Last night I saw Moneyball. All the reviews I’ve read seem to be split right down the middle. You either love it or you hate it. On one hand, it is a movie. There are characters, there is a plot and there is conflict. Whether or not you enjoy watching the development of the characters and plot is solely up to your own volition. One of the major problems some critics had with this film was the plot. For the casual fan, there was nothing to grab onto. Baseball is full of jargon and formulas, and it can be easy for someone who is unfamiliar with that vernacular to get lost in it. It’s simple, yet complicated.
On the other hand, it is a baseball movie. There are players, there is a goal and there are the opposing clubs. The emergence of the Bill James school of thought is comparable to a deus ex machina event. There are players that are real, events that really happened. If you are familiar with all of the jargon of formulas, this movie will probably be a treat for you. In the end, it comes down to the story. The tribulations, the trials. The unbelievable journey of the 2002 Oakland Athletics. A good story makes a good movie.
It ended tonight. Tonight, the Mariners faithful get to hop onto another team’s bandwagon. There are many stories to follow this season. This season will be remembered for many things, both good and bad. We’ll remember the debut of Michael Pineda. We’ll remember the seventeen-game losing streak. We’ll remember taking two out of three against the Yankees at home. We’ll remember losing two out of three against the Yankees on the road.
We’ll remember playing the a National League game at Safeco Field. We’ll remember Felix walking off of the field hurt.
Twelve Major League debuts happened this year. Fifty-nine starts were made by rookies this year.
This isn’t going to be a recap of the entire season. The season deserves more than one post. As much as we dreaded watching this team on the field, there is hope. It’s a growing process. It’s a continuous process. It’s a step forward, and it’s a step forward in the right direction. This year turned out to be exactly what this year was supposed to be: we got to take a look at the Mariners youth. This is a rebuilding process.
You either love it or you hate it.
This was the type of game that has plagued the Mariners for as long as I can remember. They only scratched across two hits against Gio Gonzalez. Out of the 27 outs that any major league team can make, 12 of the Mariners outs today came via the strikeout. Even worse, the Mariners could only draw three walks. One of the things that has to improve is plate discipline. The Mariners won’t be able to win ball games if they can’t get on base. This is something that has to be fixed going into next season. I hope Ackley can fill that role. Dustin Ackley gets on base. His slash line ends at .273/.352/.422. Zduriencik has found a way to get on base, and that way is Dustin Ackley.
On the other side of the coin, the Mariners bullpen held the Athletics scoreless from the third inning on. Josh Lueke, Chance Ruffin, Steve Delabar, Tom Wilhelmsen and Shawn Kelley combined for 7.0 IP, 11 K and 1 BB. Perspective is a funny thing. Rewind a couple weeks ago, some might’ve considered the pitching staff one of the weaker parts of this ball club. Fast forward to today, and look at the possibilities. Kelley didn’t give up a run in any of the ten games in appeared in this year. In the last ten games, Wilhelmsen has an ERA around 1.69 with 8 K and no walks. Although the results skew from appearance to appearance, there are possibilities.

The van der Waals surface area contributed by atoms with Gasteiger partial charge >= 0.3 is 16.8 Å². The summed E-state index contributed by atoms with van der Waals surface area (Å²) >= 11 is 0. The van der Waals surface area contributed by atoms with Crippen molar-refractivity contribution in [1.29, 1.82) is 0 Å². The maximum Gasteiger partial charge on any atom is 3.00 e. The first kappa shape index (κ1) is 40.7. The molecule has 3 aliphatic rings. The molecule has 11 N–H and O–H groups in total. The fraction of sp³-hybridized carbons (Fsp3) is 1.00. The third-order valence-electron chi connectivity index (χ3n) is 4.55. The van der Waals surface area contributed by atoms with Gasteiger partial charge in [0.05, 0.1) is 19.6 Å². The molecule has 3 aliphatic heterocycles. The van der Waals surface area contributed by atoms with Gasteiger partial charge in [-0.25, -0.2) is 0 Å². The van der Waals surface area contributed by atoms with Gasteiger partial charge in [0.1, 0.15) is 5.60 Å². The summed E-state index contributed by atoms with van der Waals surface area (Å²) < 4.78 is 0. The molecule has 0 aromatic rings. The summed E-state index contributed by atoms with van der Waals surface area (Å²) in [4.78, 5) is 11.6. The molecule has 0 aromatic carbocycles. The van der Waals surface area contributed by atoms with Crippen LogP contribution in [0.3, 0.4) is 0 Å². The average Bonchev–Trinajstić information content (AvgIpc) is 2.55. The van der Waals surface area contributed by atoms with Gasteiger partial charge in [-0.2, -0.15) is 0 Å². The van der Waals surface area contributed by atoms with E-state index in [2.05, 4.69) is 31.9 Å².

To be honest, I can’t wait. I can’t wait until next year. I can’t wait until next week! We can start to dissect this season, look at the idiosyncrasies of the players, extrapolate the information given to us and derive our own conclusions. This will be fun!
That’s the point of the title of this article: to come up with your own conclusion. The Mariners 2011 season is what you make of it. It had its ups. It definitely had its downs. It’s how we look back at this season that determines our mindset about the future.
If you missed out on the drama that was on TV tonight, you really missed out. To set it up, Boston and Tampa Bay were tied in the Wild Card standings. If both teams won or both teams lost, it would force a one game playoff. Cut to Tropicana Field. The players in the Rays dugout and pointing and screaming at the scoreboard. The fans stand up and erupt with cheers. Boston lost the last game of their season, and only minutes after that, the Rays walked off against the Yankees, and the Rays clinched the Wildcard berth. Both games were in extra innings. It was unbelievable.
This is what we are chasing as Seattle Mariners fans. We are chasing championships. It’s been ten years since the Mariners have made the playoffs, and the baseball fans around here are itching for a playoff berth. That’s why people are so angry and cold about baseball. The team has played poorly for so long the populous has grown numb. It’s not just the hardware. It’s not really the championships we are chasing. It’s something else. Something more powerful than a championship will ever be.
We are chasing moments. Moments that last forever. Moments that stay with a city forever. Moments that make complete strangers hug. Moments that make a father and son hug. Maybe for the first time. Moments that unite a city. Moments that will leave you speechless. Moments that will make you lose your voice. Moments that remind you that why we love the game.
We are chasing moments. Baseball is a simple, yet complicated sport.
We are waiting for a good story.
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